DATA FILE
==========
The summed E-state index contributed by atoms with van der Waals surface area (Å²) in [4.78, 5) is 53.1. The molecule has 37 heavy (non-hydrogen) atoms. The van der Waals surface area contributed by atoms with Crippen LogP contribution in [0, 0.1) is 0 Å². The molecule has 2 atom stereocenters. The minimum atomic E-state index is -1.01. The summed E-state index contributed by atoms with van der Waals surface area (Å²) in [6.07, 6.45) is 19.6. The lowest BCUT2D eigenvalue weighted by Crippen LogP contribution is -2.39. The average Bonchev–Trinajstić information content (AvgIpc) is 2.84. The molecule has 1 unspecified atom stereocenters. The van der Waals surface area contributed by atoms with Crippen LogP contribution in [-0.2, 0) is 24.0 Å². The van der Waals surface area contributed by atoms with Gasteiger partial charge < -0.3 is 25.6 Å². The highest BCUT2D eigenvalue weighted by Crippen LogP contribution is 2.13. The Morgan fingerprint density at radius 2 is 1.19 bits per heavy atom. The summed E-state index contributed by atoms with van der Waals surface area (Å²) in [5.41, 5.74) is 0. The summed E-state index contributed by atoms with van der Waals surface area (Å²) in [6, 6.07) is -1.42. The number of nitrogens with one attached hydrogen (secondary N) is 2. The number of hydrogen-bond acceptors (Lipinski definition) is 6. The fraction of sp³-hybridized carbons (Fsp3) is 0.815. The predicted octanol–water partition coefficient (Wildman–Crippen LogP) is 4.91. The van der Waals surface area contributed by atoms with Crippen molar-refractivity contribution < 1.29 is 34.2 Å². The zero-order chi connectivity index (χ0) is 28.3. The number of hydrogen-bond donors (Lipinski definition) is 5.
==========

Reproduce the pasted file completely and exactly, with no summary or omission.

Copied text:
The summed E-state index contributed by atoms with van der Waals surface area (Å²) in [4.78, 5) is 53.1. The molecule has 37 heavy (non-hydrogen) atoms. The van der Waals surface area contributed by atoms with Crippen LogP contribution in [0, 0.1) is 0 Å². The molecule has 2 atom stereocenters. The minimum atomic E-state index is -1.01. The summed E-state index contributed by atoms with van der Waals surface area (Å²) in [6.07, 6.45) is 19.6. The lowest BCUT2D eigenvalue weighted by Crippen LogP contribution is -2.39. The average Bonchev–Trinajstić information content (AvgIpc) is 2.84. The molecule has 1 unspecified atom stereocenters. The van der Waals surface area contributed by atoms with Crippen LogP contribution in [-0.2, 0) is 24.0 Å². The van der Waals surface area contributed by atoms with Gasteiger partial charge < -0.3 is 25.6 Å². The highest BCUT2D eigenvalue weighted by Crippen LogP contribution is 2.13. The Morgan fingerprint density at radius 2 is 1.19 bits per heavy atom. The summed E-state index contributed by atoms with van der Waals surface area (Å²) in [5.41, 5.74) is 0. The summed E-state index contributed by atoms with van der Waals surface area (Å²) in [6, 6.07) is -1.42. The number of nitrogens with one attached hydrogen (secondary N) is 2. The number of hydrogen-bond acceptors (Lipinski definition) is 6. The fraction of sp³-hybridized carbons (Fsp3) is 0.815. The predicted octanol–water partition coefficient (Wildman–Crippen LogP) is 4.91. The van der Waals surface area contributed by atoms with Crippen molar-refractivity contribution < 1.29 is 34.2 Å². The zero-order chi connectivity index (χ0) is 28.3. The number of hydrogen-bond donors (Lipinski definition) is 5.